Step 2: The Driver Circuit

Picture of The Driver Circuit
This design is very simple and only uses four components! It is also very versatile and the input voltage can be as low as 5 volts or higher than 18 volts if the transistor is attached to a heat sink.


-   5 to 18 volts is fed into the circuit, a resistor (R1) is placed before the Base pin of the transistor in order to limit the amount of current the pin receives. If too much current is allowed into the Base pin the transistor can produce excessive heat and fail.

-   One end of the secondary (L2) is connected to the Base pin of the transistor in order to feed it with oscillations. The two diodes (D1 and D2) prevent the oscillations from going directly to ground. (Learn more about oscillations and why they're important, below).
-   The transistor is made up of three pins: the Collector, the Emitter, and the Base. If you were to think of the transistor as a garden hose spigot (See picture 2), the Collector would be the reservoir of water. The Emitter would be the hose and the Base would be the valve that would allow water from the reservoir (Collector) to the hose (Emitter). The valve (Base) is in the closed position (no water flowing) until it is given a little nudge. When it receives a nudge, the valve opens and a lot of water is allowed to flow from the reservoir through the hose as long as the valve is still getting a nudge. However, as soon as the nudge goes away the valve will close, cutting off the water from the reservoir to the hose until the valve gets another nudge.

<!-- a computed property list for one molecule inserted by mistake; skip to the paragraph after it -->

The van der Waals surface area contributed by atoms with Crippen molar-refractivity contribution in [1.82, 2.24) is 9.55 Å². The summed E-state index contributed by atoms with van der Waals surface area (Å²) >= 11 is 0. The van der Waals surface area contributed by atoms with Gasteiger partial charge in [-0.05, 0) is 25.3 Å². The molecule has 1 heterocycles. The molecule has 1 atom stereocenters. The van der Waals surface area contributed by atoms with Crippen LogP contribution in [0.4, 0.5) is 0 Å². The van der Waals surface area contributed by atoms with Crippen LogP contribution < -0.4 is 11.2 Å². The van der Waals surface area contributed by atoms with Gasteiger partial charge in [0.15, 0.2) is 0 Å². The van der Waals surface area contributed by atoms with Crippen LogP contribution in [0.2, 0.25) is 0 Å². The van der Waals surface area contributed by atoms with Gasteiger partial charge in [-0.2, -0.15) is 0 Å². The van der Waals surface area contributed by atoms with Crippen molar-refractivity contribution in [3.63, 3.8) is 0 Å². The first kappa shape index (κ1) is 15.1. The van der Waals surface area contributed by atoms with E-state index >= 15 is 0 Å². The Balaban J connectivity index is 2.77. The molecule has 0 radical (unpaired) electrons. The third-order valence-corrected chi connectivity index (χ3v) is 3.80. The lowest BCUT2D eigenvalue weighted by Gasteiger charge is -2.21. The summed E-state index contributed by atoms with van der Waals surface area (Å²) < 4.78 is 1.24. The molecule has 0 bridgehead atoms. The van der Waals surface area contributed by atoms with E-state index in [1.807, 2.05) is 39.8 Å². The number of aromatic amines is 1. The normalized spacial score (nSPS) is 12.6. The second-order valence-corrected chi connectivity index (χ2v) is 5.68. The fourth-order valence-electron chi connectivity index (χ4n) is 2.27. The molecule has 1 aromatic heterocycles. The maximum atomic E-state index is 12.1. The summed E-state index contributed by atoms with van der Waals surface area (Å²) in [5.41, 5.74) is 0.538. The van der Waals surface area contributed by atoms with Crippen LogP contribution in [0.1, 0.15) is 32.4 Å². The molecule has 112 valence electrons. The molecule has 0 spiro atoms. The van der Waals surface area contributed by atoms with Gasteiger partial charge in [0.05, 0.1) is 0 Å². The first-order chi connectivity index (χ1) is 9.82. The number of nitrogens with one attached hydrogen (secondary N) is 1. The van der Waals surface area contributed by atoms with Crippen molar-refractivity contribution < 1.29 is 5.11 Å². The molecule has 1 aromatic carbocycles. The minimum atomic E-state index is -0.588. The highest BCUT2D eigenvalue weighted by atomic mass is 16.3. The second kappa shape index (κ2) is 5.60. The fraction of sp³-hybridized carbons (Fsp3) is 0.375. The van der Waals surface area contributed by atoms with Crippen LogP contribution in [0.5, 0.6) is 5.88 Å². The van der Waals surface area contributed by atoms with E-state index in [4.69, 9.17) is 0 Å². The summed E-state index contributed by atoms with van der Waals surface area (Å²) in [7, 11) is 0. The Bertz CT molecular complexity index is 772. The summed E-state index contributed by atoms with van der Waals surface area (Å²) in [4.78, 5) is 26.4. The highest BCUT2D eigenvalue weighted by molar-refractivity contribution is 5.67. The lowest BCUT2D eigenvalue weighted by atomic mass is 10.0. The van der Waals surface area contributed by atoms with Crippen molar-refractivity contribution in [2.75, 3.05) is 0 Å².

-   When the Base receives a little bit of current, it closes the circuit and electricity is allowed to flow through the primary coil (L1). However, electricity likes to take the path of least resistance so when the electricity is allowed to flow from the collector to the emitter (~0 ohm resistance) it will stop flowing to the base because there is 47,000 ohms of resistance there. When the electricity stops flowing to the base, the base will open up the circuit again until the resistor offers less resistance than the Collector-Emitter path. This cycle repeats itself many times a second.

-   The primary coil collapses when the electricity stops flowing through it, when this happens, the secondary coil picks up the magnetic field and converts it back into voltage which gets stepped up to around a thousand volts in the process. The top load acts as a capacitor and increases the output from the secondary causing electrons in the air to become excited.

-   Finally, the oscillations from the secondary coil are fed back into the transistor in order to 'tune' or achieve maximum output from the Slayer Exciter.
akashs2029 days ago

I did everything as told & my transistor, diode &resistor are heating up but my coil wont work. My science fair is in 2 days so i need HELP!! fast.

Chip Fixes (author)  akashs2029 days ago
If everything is warm to the touch but not hot then that's a good indication that the driver circuit is working properly. Try flipping the ends of the primary coil around and if that doesn't work, try changing the top load.
PlasmaGuy1013 months ago

If your theory was correct, than the circuit would still oscillate if the primary was replaced with a light bulb. infact, the bottom of the secondary provides negative feedback, and this is what switches off the transistor.

wizard7222 years ago
About how much current does this use?
Chip Fixes (author)  wizard7222 years ago
It depends on the input voltage but it should be around 100mA at 12v.
tesla man3 years ago
Hi! Its me again! The slayer exciter does use an oscillator, right?
tesla man3 years ago
Hi! Its me again! The slayer exciter does use an oscillator, right?
tesla man3 years ago
Hi! Its me again! The slayer exciter does use an oscillator, right?